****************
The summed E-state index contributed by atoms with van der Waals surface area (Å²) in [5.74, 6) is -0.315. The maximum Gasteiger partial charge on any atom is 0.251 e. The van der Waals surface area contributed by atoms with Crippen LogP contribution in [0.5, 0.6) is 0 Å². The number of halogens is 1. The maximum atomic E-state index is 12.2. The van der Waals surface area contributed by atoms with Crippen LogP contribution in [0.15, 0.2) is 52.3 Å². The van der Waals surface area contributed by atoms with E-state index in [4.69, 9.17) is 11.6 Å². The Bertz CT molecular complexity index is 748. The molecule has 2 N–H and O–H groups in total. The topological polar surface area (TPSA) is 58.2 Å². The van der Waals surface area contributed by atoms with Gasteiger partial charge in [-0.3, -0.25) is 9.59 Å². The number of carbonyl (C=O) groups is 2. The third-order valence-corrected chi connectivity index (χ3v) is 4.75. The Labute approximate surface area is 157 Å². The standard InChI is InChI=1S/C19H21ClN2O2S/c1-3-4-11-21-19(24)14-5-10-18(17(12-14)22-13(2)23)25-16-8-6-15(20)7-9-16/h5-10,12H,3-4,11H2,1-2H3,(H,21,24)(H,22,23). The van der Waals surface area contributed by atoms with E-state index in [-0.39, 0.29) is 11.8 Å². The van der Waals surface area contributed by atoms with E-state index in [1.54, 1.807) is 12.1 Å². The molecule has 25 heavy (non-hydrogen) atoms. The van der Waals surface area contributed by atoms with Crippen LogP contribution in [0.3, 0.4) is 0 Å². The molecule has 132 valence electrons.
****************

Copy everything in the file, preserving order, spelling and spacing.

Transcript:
The summed E-state index contributed by atoms with van der Waals surface area (Å²) in [5.74, 6) is -0.315. The maximum Gasteiger partial charge on any atom is 0.251 e. The van der Waals surface area contributed by atoms with Crippen LogP contribution in [0.5, 0.6) is 0 Å². The number of halogens is 1. The maximum atomic E-state index is 12.2. The van der Waals surface area contributed by atoms with Crippen LogP contribution in [0.15, 0.2) is 52.3 Å². The van der Waals surface area contributed by atoms with E-state index in [4.69, 9.17) is 11.6 Å². The Bertz CT molecular complexity index is 748. The molecule has 2 N–H and O–H groups in total. The topological polar surface area (TPSA) is 58.2 Å². The van der Waals surface area contributed by atoms with Gasteiger partial charge in [-0.3, -0.25) is 9.59 Å². The number of carbonyl (C=O) groups is 2. The third-order valence-corrected chi connectivity index (χ3v) is 4.75. The Labute approximate surface area is 157 Å². The standard InChI is InChI=1S/C19H21ClN2O2S/c1-3-4-11-21-19(24)14-5-10-18(17(12-14)22-13(2)23)25-16-8-6-15(20)7-9-16/h5-10,12H,3-4,11H2,1-2H3,(H,21,24)(H,22,23). The van der Waals surface area contributed by atoms with E-state index in [-0.39, 0.29) is 11.8 Å². The van der Waals surface area contributed by atoms with E-state index in [1.54, 1.807) is 12.1 Å². The molecule has 25 heavy (non-hydrogen) atoms. The van der Waals surface area contributed by atoms with Crippen LogP contribution in [0.3, 0.4) is 0 Å². The molecule has 132 valence electrons.